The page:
If I had to pick only one trait I hope to instill in my children, it’s empathy. It’s on my mind because of this beautiful post by Reg Braythwayt.
Empathy is not seeing the world with your eyes from where someone else is standing, it’s seeing the world with their eyes, from their perspective, coloured with their hopes and fears, their life experience.
Empathy is putting yourself in someone else’s shoes and then overcoming your own thoughts of what you would do in their shoes and imagining what it feels like to be them in their shoes.
You’ll note the unnecessary “u” in “coloured”. Reg is Canadian, but don’t let that stop you from reading the whole post. It’s brief but wonderful.
In fact, it’s so good, part of the point of my blog post is to draw attention to his post. Especially the iconic image in his post that is a powerful illustration of real empathy.
But this reminds me of a scene from an early 2000 television sitcom known for exploring the dark recesses of human psychology, Malcom in the Middle. In an episode entitled Reese Cooks, Reese, an older brother to Malcom, exhibits mild sociopathic tendencies. In an effort to show him more attention,
HeisenbergHal, his dad, signs him up for a cooking class.
Reese discovers he has natural talent at cooking and really takes to the class. The parents are amazed at his transformation until a cooking contest where he ends up sabotaging the other contestants dishes because “It was fun!”
His mom, Lois, and dad then attempt to teach him about empathy.
Why would you want it indeed? It sounds kind of, well, painful. Why would anyone want to be empathetic? How do you explain the benefit to someone who’s not inclined to be empathetic? How do you explain to someone who seems to only look out for his or herself?
It’s in your own best interest to be empathetic.
I don’t mean this in some vague karmic fashion, but in a concrete sense.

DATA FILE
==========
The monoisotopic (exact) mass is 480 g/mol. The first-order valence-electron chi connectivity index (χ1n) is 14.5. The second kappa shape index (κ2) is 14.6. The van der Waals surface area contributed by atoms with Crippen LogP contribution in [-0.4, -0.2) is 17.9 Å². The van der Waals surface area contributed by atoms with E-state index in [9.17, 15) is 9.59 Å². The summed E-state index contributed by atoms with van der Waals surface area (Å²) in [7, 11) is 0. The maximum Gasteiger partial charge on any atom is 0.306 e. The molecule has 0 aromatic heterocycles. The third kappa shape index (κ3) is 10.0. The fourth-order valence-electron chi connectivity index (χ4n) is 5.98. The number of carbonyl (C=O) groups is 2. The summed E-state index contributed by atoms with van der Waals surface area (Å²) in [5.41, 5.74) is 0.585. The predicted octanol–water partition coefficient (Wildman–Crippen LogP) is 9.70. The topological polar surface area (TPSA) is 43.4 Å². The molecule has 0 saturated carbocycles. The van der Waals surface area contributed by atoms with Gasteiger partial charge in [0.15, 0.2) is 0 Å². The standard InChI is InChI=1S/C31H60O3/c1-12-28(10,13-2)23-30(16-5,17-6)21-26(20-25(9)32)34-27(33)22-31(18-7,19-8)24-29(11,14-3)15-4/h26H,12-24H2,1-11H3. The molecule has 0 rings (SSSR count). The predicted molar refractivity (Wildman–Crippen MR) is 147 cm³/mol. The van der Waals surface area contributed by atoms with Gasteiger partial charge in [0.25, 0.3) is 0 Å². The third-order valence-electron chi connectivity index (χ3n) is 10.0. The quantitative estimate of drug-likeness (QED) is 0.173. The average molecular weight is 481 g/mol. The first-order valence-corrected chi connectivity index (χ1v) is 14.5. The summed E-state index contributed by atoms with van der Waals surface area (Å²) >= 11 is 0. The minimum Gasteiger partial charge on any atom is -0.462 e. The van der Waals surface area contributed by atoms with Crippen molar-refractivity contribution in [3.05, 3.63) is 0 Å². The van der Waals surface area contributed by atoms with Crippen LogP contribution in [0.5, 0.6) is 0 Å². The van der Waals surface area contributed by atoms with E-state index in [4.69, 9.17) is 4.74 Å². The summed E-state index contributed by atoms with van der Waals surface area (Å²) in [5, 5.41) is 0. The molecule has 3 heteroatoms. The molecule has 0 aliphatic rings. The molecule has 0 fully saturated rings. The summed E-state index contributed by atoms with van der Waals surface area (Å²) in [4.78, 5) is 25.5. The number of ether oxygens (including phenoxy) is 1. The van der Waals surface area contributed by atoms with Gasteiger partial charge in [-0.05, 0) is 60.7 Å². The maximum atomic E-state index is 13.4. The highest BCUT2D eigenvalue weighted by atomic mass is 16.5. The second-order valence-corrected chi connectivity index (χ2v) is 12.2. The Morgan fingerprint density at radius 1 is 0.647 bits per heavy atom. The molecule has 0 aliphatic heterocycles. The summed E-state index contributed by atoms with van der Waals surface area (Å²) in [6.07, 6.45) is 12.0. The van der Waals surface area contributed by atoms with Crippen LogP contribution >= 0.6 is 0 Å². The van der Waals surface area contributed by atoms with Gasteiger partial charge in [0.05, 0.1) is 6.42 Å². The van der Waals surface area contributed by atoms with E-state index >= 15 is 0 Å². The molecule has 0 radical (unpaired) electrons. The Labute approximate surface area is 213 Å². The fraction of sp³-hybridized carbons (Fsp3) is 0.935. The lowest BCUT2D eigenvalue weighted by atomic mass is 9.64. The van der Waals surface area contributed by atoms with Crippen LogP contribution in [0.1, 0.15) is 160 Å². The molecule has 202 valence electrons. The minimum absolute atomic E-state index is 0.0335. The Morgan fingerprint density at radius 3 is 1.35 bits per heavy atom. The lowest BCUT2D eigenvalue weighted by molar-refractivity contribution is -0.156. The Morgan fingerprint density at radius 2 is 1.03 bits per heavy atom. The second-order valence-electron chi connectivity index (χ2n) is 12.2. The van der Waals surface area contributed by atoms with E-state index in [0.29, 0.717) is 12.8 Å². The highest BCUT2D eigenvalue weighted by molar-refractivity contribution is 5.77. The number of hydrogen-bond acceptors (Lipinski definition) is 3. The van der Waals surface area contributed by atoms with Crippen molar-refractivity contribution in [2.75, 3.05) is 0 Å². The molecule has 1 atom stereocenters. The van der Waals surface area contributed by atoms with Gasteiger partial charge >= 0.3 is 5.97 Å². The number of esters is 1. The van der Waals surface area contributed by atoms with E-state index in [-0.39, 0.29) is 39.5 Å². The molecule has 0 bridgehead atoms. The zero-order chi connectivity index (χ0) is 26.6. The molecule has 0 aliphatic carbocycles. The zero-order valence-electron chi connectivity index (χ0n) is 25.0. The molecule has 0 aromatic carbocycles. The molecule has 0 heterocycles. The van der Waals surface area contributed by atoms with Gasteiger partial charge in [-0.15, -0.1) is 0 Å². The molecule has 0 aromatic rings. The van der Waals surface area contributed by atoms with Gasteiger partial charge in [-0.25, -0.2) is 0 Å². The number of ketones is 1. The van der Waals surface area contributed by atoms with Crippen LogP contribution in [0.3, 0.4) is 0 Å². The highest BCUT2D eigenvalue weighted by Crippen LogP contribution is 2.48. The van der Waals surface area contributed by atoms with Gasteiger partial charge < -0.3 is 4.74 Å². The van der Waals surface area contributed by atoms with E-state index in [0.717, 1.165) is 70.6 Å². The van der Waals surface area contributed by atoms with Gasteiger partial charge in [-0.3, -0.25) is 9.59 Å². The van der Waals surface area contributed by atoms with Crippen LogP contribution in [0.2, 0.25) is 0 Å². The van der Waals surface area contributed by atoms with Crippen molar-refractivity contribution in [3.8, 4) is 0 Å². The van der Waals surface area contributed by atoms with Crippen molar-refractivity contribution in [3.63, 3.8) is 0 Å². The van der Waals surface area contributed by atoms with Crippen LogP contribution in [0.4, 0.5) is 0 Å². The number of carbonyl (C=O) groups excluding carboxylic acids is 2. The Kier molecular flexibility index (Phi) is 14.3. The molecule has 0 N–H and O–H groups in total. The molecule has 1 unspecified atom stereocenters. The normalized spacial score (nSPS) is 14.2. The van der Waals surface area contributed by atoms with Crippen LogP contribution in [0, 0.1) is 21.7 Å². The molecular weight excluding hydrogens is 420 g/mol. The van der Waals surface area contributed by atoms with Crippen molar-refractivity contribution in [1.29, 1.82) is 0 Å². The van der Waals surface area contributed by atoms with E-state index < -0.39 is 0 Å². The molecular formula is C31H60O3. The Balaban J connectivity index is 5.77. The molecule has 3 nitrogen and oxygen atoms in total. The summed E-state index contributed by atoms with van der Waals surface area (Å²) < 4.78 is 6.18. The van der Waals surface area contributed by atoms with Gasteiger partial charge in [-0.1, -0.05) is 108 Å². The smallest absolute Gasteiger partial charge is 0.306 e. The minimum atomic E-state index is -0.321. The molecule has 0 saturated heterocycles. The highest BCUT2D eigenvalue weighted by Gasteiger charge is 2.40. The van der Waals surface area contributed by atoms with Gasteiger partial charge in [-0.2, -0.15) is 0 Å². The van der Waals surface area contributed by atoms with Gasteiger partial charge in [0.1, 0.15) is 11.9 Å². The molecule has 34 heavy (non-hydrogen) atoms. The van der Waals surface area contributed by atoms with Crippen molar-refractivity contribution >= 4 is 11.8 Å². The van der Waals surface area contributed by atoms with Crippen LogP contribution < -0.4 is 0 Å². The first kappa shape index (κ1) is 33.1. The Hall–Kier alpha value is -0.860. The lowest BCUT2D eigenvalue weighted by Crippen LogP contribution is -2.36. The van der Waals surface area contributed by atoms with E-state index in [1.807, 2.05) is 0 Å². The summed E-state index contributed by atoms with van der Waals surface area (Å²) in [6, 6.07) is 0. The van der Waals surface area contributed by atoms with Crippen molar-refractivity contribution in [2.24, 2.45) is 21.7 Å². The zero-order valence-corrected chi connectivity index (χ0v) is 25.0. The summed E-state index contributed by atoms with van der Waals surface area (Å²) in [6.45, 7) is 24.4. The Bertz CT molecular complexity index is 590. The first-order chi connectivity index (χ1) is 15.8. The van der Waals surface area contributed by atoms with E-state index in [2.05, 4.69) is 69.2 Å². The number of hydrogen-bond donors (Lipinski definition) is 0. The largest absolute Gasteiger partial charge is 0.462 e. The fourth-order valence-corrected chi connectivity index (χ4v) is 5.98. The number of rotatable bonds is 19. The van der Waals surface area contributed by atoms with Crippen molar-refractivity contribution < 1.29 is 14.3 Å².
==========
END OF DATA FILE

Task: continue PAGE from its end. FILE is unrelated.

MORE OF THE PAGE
It makes for better relationships with others.
It’s hard to carry on meaningful relationships with others when you constantly misunderstand the intentions and motivations of those around you. This applies to your friends, family, and work relationships. You can imagine that being around someone who constantly misinterprets your intentions would lead to unnecessary conflict.
Empathy helps people better understand the mindset of those around them. This helps people address the real issues rather than talking past each other or working towards cross purposes.
It helps you make better choices for your own well being.
Everyone views the world through a lens of their own experience. In effect, our own biases are feeding ourselves misinformation which affects our ability to make decisions. Empathy helps one see the truth of a situation and act accordingly.
Too often, people spend much of their time engaging in behavior that is ultimately not in their long term self interest for an apparent short term gain. Sometimes it’s obvious. It might feel real good to smoke that cigarette, but in the long term you know you’d be better off quitting.
Sometimes it’s more subtle. For example, when a marginalized person speaks out against some abuse they’ve faced, it seems inevitable that there’s a strong backlash from people who, although are not involved in this particular incident in any way, feel a sense of being attacked.
I ascribe this to a lack of empathy. People jump to a conclusion that ascribes the worst motives and demonize others who don’t share the same worldview.
Empathy makes you realize that everybody has their struggles in life and are just trying to get by. People spend their time concerned about their own well-being, not on negatively affecting yours. As a friend once told me, we’re all just squirrels trying to get a nut in this world.
Spending a lot of time demonizing others who don’t conform to your world view leads to a pretty unhealthy existence. This isn’t to say that you must agree with everyone. But that you recognize that the lives of others is not so black and white, much as yours isn’t.
It makes you a more effective person
All too often I see leaders who flip a bozo bit on an employee. Or color their experiences through their own lens. This makes the leader extremely ineffective at motivating people to do their best work. It creates an environment where those who don’t see things the same way as the leader are demoralized, even though they may be doing great work otherwise.
Likewise, I often see employees flip the bozo bit on a leader because of lack of empathy for the challenges and pressures of being a leader. This makes the employee ineffective. It’s hard to influence decisions when you lack basic empathy to the view point you’re arguing against.
Someone truly concerned about their own well being in the long run would see the benefits of empathy.
This isn’t the first time I’ve written about empathy and won’t be the last. You might find my other posts that talk about empathy in various contexts helpful.
- Building an Open Source Community requires empathy where I talk about having empathy for your users as well as a thick skin.
- You don’t need a thick skin where I contradict myself and suggest maybe you don’t need a thick skin.
- Reflective Parenting where I talk about empathy’s role in parenting.